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Names were serious business in the ancient world. 

They were thought to reveal something of the character, identity, and even the destiny of those who bore them.  That’s rarely the case in modern Western culture.

Every few years I publicly reveal what the “W” of my middle name stands for. 

Back in the 1950’s, if my parents had been able to see far enough ahead, they might have named me Glenn.www.McDonald.  As it turns out, the “W” does not stand for William or Walter or Wesley or any other classic mainstream name.  It stands for “Wick.” 

That’s was my Dad’s nickname.  He was born Richard McDonald, but since his older brother Willard apparently struggled to pronounce his r’s when they were kids, he called my dad “Wickard.”  The name stuck.  Dad always answered to Wick.  My parents thought it would be wonderful if I were also a Wick, which only proves the Bible’s teaching that the sins of the parents will be visited upon their children.

The author of the book of Ruth, whose identity we do not know, quickly introduces us to the names of all the main players – with the exception of a character who won’t appear until chapter two.  Here’s how the stage is set:

In the days when the judges ruled, there was a famine in the land, and a man from Bethlehem in Judah, together with his wife and two sons, went to live for a while in the country of Moab.  The man’s name was Elimelech, his wife’s name Naomi, and the names of his two sons were Mahlon and Kilion.  They were Ephrathites from Bethlehem, Judah.  And they went to Moab and lived there.

Now Elimelech, Naomi’s husband, died, and she was left with her two sons.  They married Moabite women, one named Orpah and the other Ruth.  After they had lived there about ten years, both Mahlon and Kilion also died, and Naomi was left without her two sons and her husband.  (Ruth 1:1-5)

In the space of the book’s first five verses, a multi-generation family encounters five catastrophes:  a famine, exile to a land of Israel’s sworn enemies, and the deaths of all three of the male providers.  Life is not going to be easy. 

So what’s behind the names of these individuals?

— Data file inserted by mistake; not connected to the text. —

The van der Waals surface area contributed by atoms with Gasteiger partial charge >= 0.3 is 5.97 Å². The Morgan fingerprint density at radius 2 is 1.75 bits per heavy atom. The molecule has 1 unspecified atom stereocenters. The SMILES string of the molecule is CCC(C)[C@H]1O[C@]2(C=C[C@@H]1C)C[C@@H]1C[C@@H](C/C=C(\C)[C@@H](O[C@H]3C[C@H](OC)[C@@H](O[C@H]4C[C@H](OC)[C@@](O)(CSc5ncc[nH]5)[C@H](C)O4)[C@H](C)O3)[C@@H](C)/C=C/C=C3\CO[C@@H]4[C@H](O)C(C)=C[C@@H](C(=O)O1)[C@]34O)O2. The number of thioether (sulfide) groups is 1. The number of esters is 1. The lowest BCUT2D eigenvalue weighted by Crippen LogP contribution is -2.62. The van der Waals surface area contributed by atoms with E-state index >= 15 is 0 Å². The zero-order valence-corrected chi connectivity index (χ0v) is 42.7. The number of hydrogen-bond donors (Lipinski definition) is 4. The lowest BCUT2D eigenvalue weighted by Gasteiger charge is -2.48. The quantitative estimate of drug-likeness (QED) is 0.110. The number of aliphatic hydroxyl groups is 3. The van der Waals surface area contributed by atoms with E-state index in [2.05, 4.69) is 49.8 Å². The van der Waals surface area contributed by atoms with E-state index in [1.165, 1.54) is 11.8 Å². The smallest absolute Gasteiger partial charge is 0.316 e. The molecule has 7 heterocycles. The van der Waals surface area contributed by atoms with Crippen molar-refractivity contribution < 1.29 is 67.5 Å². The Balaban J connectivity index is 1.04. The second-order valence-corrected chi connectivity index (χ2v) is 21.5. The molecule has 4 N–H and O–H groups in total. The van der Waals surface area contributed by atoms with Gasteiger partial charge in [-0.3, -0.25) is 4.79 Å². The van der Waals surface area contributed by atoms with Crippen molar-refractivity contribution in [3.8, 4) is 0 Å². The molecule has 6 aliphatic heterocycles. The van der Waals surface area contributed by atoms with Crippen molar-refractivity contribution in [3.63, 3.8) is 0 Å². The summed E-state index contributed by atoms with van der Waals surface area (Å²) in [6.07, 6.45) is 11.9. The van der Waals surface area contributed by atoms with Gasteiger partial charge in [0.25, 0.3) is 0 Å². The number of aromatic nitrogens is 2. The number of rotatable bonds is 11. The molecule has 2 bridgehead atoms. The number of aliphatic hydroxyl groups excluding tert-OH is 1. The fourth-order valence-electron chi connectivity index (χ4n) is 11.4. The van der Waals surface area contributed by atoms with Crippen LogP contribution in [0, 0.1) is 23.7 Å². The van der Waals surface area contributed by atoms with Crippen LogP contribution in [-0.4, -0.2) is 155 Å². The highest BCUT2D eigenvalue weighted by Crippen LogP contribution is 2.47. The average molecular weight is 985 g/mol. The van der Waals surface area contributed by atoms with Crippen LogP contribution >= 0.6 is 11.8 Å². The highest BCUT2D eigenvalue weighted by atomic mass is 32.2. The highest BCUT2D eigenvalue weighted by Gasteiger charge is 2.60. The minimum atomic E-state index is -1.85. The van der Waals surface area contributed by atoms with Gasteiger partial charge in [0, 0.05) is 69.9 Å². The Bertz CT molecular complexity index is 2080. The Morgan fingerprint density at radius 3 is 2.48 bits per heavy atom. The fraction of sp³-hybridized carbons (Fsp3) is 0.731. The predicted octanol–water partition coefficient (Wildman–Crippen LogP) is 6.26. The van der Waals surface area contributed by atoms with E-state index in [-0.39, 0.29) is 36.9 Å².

Elimelech means “God is king.”  That is a name of great honor.  Naomi sounds like the Hebrew words for “beautiful and pleasant.”  Their sons, however, bear more ominous names.  Mahlon means “sickness” and Kilion means “failed” – destinies that appear to have been fulfilled.  What were their parents thinking? 

One of the boys married Ruth, a name which means “friendship” – something that will be on spectacular display in her relationship with her mother-in-law.  Orpah appears to mean “stubborn.”  In 1954 an unwed Mississippi teenager gave birth to a little girl to whom she was determined to give a biblical name.  Her sister Ida suggested Orpah, which is the name that appeared on the baby’s birth certificate.  But her family and friends had so much trouble spelling and pronouncing her name that eventually she became known as Oprah – Oprah Winfrey.

What about your own name?

You can go with the one you received at birth.  Most people do, even if they sometimes wonder about Mom and Dad’s intentions. 

Or you can change it.  Reginald Dwight became Elton John.  Joaquin Bottom morphed into Joaquin Phoenix – no doubt a wise marketing move.  Jennifer Anastassakis opted for Jennifer Anniston – easier for her friends to remember.  Maurice Micklewhite chose Michael Caine – he had grown up loving The Caine Mutiny.  And Marion Morrison became John Wayne – “The Duke” should definitely not be named Marion. 

On the other hand, you might identify yourself with some kind of hidden personal descriptor – a dark name you would never actually speak aloud.  Perhaps you secretly know yourself as Hopeless, I’ll-Prove-All-You-Jerks-Wrong, or Worthless.

Or you can go with one of the names that someone else – perhaps a parent or an ex or a boss or a bully – hung on you somewhere along the way:  Failure, Slacker, Second Place, Not-As-Pretty-As-Your-Sister.

There’s one other option.  You can claim as your own the names that God has bestowed on every Christian in Ephesians 1:3-14.  There are seven of them – one for every day of the week.  If you’ve enrolled as a follower of Jesus, here is a seven-fold expression of your true identity:

Sealed (by the Holy Spirit)
Predestined (for adoption into God’s family)
Chosen (before the creation of the world)

You can name yourself.  Or go with what others call you.

Or you can conclude that God alone knows who you really are, and has the right to declare your identity, character, and destiny.

Whatever name you choose to answer to will almost certainly determine the shape of your life.

Here’s one reason to be encouraged: 

At least your middle name isn’t Wick.